Some 9/11 victims’ families have complained Zero Dark Thirty, the Oscar-winning film documenting the hunt for and eventual capture of Osama bin Laden resulting in his death, used harrowing final voicemails left by victims before their deaths without permission from loved ones of those killed.
One 9/11 victim’s mother says Zero Dark Thirty included a voicemail left by her son Bradley Fetchet, as he was trapped in the World Trade Center on the 89th floor on September 11, 2001. Mary Fetchet has lashed out at the filmmakers behind Zero Dark Thirty, saying that she was not contacted about the use of her son’s last words to her before it was included in the major motion picture.
TMZ reports that the studios claim they “initiated contact with a number of families,” an admittedly vague explanation that doesn’t seem to confirm permission to include the upsetting audio bits was necessarily granted:
“Mary Fetchet has lashed out to several media outlets … saying she was shocked and upset when she heard her son’s voice featured in the dramatic opening moments of the Oscar nominated movie … Fetchet — and at least one other family of a 9/11 victim — aren’t buying the explanation and are now demanding an apology.”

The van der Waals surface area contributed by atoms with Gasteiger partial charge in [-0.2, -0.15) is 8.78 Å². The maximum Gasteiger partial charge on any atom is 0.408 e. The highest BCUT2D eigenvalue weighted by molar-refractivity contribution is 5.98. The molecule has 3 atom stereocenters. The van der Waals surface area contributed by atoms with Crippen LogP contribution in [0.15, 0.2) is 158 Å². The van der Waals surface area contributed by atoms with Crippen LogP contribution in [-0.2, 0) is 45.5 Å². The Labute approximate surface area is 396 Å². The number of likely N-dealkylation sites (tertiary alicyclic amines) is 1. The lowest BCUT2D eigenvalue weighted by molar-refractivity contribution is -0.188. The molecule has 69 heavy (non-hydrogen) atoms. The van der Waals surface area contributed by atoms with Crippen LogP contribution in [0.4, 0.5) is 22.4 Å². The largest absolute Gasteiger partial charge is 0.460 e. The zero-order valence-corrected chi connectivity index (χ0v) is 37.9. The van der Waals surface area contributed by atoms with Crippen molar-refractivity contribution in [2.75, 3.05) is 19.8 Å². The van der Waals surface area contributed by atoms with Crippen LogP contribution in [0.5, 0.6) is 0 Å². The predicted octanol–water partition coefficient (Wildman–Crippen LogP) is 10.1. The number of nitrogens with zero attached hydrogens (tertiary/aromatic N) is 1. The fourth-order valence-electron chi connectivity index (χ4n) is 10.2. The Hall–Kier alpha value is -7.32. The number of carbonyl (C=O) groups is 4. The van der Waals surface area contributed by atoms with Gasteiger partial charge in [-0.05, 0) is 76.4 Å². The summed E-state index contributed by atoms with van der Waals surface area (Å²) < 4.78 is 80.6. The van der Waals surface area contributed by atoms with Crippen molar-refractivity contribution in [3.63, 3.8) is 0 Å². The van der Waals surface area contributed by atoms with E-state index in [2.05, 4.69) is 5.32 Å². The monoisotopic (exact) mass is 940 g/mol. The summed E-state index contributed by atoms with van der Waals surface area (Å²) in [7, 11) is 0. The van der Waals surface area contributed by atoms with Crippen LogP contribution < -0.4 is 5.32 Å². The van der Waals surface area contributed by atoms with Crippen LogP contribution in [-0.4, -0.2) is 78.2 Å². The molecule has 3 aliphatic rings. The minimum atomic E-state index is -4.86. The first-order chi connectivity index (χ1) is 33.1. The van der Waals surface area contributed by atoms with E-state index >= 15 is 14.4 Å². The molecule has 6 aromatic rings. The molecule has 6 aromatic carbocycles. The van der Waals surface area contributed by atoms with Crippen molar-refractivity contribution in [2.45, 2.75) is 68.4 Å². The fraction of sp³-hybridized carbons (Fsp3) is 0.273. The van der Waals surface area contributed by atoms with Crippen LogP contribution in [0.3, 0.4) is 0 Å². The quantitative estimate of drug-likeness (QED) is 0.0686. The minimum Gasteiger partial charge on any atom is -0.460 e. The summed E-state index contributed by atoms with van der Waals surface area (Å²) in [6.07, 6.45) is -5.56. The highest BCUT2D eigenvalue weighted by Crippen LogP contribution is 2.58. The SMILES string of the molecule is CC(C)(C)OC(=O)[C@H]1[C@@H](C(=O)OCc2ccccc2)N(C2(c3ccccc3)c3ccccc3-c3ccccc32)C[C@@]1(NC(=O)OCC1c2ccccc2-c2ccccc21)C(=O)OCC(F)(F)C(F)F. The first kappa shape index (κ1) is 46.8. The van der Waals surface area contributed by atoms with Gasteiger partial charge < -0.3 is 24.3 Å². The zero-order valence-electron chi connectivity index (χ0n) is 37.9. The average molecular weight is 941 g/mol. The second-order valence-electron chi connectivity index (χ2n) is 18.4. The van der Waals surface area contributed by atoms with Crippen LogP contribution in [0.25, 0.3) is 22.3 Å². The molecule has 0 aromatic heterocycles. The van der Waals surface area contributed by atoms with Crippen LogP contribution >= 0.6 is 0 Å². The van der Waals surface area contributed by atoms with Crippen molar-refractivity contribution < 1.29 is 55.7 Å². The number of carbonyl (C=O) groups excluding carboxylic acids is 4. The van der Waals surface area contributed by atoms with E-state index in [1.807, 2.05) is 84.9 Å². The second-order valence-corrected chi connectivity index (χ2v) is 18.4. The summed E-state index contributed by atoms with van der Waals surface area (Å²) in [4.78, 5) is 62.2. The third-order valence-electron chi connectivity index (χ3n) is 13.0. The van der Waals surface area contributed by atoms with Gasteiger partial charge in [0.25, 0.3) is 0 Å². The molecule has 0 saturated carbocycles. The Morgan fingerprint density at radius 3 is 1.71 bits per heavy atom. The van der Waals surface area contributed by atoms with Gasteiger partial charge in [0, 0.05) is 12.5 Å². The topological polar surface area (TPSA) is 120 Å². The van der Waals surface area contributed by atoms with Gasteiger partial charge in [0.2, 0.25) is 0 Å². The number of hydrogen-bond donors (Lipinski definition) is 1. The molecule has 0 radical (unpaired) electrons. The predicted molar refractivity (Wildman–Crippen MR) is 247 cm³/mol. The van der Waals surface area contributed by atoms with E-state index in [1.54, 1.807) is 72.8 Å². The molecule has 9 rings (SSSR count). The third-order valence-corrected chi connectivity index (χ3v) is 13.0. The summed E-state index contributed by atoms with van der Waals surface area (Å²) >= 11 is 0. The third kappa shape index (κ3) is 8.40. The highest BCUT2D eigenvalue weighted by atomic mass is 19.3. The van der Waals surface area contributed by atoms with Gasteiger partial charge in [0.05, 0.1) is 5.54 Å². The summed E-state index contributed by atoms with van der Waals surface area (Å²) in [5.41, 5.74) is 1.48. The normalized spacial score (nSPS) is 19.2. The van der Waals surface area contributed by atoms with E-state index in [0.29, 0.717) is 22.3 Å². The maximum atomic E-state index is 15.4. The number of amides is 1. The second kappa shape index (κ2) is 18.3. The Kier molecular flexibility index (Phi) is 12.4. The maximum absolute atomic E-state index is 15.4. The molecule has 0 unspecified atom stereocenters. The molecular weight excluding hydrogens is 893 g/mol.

Other 9/11 victims’ families tell a similar story about Zero Dark Thirty, and Harry Ong, brother of slain flight attendant Betty Ong, says that not only did the families not grant permission — they weren’t even expecting the blow, and “were never given any notification.”
According to the families of 9/11 victims, they’ve requested the filmmakers credit the victims by naming them in DVD releases — but Zero Dark Thirty‘s creators have yet to acknowledge the simple plea.